The most high-profile encounter of Match Day 1 of the Champions League also provided the most entertaining game. The manager, press and players had plenty to say.
Post Match Interview
Post match, Mourinho said the following on ITV (my translation):
Interviewer: It's not often we see you celebrating on your knees. Is that one of the best results of your career, in terms of the nature of this game?
Mourinho: It's a good one because - how do you say it? - DNA...
Mourinho: ...my team's DNA is back. Real Madrid can lose matches. Mourinho can lose matches. My players can lose matches. But we can lose matches like today, like tonight. We could lose and I will be proud. I cannot lose matches like in Sevilla, like in Getafe; and my happiness is not just about the three points but [that] the DNA of my team is back...
The Press Conference
Mourinho expanded on his satisfaction with how well his team fought to win the game until the very last minute in the press-conference. He said a great deal, which I am quoting at length (because it was so interesting).
This team has Real Madrid DNA. What it means is that it shows pride. To die on the field is not something easy to ask. Today the players have gone home tired...In Seville we had players who did not win a ball in ninety minutes. We did not win a rebound as a team and we just ended up tired after the match. Today was the opposite. The team was solid, compact, recovered balls and were committed as a team to play aggressively. We dominated and we won. City did not get a shot on goal in the first 45 minutes.
The team suffered. Conceding a goal and keeping going. Scoring and keeping going ... that is Real Madrid. That's honourable. I am nobody in the history of Real Madrid. I have just arrived, but as a coach I have the right to say that the Real Madrid wants to see this commitment. They want more quality and so do I. We had it in the past and we will have it again. It is difficult to play better than we played today. There was a tremendous commitment from the team and everyone is happy. Not only to rediscover last year’s DNA but also to win a big match. We have three points and we have taken an important step towards qualifying from a tough group.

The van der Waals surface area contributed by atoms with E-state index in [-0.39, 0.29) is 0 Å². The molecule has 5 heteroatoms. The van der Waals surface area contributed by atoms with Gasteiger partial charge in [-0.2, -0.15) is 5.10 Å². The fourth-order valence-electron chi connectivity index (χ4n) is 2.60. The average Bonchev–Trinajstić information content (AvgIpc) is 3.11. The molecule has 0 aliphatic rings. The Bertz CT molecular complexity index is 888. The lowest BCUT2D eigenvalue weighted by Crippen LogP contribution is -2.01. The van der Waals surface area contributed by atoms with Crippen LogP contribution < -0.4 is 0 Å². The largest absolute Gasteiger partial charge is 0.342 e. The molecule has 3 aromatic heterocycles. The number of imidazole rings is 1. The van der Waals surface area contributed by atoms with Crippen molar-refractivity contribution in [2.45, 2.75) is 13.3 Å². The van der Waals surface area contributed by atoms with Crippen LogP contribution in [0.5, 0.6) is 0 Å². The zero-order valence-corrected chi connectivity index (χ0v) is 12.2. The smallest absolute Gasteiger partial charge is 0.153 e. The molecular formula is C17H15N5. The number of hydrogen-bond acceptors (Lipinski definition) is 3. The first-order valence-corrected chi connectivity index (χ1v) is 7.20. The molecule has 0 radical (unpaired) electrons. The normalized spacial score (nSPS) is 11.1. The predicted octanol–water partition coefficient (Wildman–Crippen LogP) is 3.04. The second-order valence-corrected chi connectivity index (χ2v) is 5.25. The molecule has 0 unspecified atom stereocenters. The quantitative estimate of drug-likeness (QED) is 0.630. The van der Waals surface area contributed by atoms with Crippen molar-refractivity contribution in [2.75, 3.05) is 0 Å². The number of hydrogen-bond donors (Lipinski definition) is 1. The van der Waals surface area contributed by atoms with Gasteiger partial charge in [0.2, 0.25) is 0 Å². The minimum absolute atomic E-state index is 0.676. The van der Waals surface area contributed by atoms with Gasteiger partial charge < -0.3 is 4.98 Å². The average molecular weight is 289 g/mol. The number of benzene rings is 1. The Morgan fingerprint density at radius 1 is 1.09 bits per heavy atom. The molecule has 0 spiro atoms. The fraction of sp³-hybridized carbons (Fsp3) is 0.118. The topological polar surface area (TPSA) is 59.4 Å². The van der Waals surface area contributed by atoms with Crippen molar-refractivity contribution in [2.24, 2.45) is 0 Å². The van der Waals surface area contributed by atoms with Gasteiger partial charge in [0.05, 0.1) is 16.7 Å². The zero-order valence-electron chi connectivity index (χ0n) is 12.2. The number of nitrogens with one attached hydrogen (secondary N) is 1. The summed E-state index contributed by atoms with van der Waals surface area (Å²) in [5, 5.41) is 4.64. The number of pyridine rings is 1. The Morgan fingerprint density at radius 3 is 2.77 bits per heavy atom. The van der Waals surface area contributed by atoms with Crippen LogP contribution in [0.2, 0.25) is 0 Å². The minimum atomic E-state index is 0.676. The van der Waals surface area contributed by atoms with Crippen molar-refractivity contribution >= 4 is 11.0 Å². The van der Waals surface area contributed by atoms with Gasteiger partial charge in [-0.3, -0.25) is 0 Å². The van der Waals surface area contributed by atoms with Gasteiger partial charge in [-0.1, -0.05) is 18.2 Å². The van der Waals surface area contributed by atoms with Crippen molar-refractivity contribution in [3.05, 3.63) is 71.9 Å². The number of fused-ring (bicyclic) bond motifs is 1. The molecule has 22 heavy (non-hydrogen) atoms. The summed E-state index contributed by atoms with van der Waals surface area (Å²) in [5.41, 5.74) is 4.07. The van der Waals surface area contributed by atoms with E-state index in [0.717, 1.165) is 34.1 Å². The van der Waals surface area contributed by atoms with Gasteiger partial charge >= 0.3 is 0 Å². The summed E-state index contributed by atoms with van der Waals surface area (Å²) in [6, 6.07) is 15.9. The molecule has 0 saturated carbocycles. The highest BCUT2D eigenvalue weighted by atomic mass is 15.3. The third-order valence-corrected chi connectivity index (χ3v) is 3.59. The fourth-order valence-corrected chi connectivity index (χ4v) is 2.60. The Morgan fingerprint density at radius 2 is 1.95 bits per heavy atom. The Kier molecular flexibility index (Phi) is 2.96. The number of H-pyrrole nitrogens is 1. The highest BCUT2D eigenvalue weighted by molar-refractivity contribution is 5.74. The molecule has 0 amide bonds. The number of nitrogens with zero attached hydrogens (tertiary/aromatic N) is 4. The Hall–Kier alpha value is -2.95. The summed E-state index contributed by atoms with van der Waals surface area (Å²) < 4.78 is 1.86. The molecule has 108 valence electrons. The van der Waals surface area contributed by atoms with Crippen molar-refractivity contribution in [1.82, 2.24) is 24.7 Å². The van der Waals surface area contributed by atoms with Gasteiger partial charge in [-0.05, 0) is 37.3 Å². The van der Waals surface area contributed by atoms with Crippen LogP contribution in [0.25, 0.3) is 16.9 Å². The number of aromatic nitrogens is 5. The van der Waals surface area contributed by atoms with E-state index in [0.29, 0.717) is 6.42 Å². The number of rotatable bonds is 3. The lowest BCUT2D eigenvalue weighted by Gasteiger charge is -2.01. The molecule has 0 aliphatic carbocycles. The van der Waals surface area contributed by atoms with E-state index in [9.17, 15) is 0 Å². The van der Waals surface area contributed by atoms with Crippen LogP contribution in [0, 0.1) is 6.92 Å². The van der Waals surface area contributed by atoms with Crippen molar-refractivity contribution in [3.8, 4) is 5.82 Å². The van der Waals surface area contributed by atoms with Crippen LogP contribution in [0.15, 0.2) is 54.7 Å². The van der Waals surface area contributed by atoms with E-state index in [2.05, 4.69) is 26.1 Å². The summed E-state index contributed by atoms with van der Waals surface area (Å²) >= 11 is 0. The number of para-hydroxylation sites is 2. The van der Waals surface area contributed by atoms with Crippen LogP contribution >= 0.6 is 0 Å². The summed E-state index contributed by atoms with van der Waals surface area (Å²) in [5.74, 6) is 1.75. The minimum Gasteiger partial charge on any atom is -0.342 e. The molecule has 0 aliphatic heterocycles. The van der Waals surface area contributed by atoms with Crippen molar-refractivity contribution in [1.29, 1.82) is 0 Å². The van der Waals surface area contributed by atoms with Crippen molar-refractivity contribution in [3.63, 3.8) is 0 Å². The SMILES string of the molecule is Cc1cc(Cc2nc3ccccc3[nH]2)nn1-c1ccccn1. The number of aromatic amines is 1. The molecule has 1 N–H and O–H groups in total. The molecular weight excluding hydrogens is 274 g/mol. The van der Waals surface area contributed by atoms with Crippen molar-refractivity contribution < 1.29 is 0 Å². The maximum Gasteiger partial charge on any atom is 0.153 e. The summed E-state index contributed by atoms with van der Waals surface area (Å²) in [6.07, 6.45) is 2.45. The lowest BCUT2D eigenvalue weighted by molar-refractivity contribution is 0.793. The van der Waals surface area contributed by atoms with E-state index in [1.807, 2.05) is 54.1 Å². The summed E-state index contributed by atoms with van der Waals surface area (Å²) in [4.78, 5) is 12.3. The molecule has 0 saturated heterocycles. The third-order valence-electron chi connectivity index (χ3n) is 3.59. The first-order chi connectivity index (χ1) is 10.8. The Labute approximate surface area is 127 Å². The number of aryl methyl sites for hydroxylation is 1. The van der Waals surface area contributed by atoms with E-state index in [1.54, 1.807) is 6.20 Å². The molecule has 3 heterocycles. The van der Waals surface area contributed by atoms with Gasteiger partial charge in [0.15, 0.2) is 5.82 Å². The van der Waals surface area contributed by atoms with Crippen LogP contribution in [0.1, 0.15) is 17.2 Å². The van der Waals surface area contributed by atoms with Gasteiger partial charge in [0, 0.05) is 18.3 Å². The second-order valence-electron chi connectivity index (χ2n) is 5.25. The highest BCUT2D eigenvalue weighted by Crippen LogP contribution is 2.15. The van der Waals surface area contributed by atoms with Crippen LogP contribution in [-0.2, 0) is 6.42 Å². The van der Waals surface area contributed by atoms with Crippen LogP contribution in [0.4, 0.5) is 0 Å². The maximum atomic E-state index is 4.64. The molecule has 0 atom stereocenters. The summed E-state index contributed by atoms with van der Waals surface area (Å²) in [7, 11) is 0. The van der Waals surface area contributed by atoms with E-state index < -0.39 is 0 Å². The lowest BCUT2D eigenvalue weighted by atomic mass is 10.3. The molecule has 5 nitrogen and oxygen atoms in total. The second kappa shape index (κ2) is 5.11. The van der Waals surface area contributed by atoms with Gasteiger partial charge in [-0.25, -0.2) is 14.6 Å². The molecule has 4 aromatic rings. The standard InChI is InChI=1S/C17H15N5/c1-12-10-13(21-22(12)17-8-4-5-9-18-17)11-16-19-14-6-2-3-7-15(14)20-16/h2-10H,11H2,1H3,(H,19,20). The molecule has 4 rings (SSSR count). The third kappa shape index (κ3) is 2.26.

On Ramos and Cristiano Ronaldo:
Ramos did not play because the coach thought it best that he did not to play. We're talking about a player in the starting eleven, a great, but I want to make clear that I have no problems with him whatsoever. It's a purely football decision. I thought that Varane and Pepe were better together to play today.
[Cristiano Ronaldo's] celebration doesn’t matter, the match matters. People who love football enjoyed the match all over the world.
From As comes the following amusing anecdote: after the game Sergio Aguero spoke in the mixed zone and was asked by a group of journalists if there had ever been a chance that he'd come to Real Madrid. The answer was no. Aguero (formerly of Madrid's arch-rivals Atletico) stated that had Madrid come calling "I would be there now" but he had "no choice" but to go to City.
There have, of course, been fewer transfers between Atleti and Real Madrid than there have been between Barcelona and Madrid--such is the nature of cross-town rivalry. Aguero's father-in-law, of course, is Diego Maradona.
Another Manchester City player is reportedly in hot-water with Roberto Mancini after speaking candidly to the press. Joe Hart, the keeper, informed his interviewer that "it's just not on, to lose in the final 5 minutes after being 2-1 up..."
Roberto Mancini, asked to comment by ITV about Hart's criticism a few moments later remarked acidly: "I'd like him [Hart] to do his job" - a reference, perhaps to Hart possibly having been able to do more about the second and third goals.
The Spanish press is ecstatic by an exciting game - words like "epic" and "electrifying" are being tossed around in match reports.
Marca, as is their wont, is splendidly dismissive of City's efforts - the team having been offended by the newspaper's preference for attack-minded play:
Real Madrid regained its smile thanks to an epic win over a timid Manchester City, for whom only Yaya Touré shined. City went ahead on two occasions, more by will of the ball itself than through any effective game-play.
As for Madrid's somewhat conservative line-up (a formation not entirely dissimilar to City's as it happens): a win is a win as far as Marca is concerned. Mourinho's defensive formation is referred to approvingly as a "midfield trident" by the paper that "dominated possession more than ever" and "let City off the hook."
Other stories are pure locker-room, rumor speculation. There is a story circulating about Sergio Ramos's surprise exclusion from the line-up, and another claiming that the players "blame Mourinho" for a "useless and exhausting" preseason tour.
In the English papers there is some considerable sympathy for the manner in which Manchester City lost, but people are willing to admit to Real Madrid's superior performance over 90 minutes.
The second half was perfect, with both teams playing very well. I celebrate everything that there is to celebrate. The match was very important and I'm happy for the win. It was a crazy game, the team played well and we deserved to win.
What you have to work harder for you can later enjoy more. We suffered, but the team always believed that we could win and that's what happened. We had a completely different attitude.
Raphaël Varane, meanwhile, informed a journalist he'd known "since Sunday" he'd be starting the game. The young Frenchman spoke in Spanish, and seemed delighted to have played so well.
Tactical analysis of the game by a pleasantly surprised (by the number of goals) Michael Cox of zonalmarking.net is provided in The Guardian HERE.
And Jonathan Wilson, author of Inverting The Pyramid, the definitive book on football tactics, has written up the game HERE for Sports Illustrated, with a focus on City's narrow midfield and defensive set-up.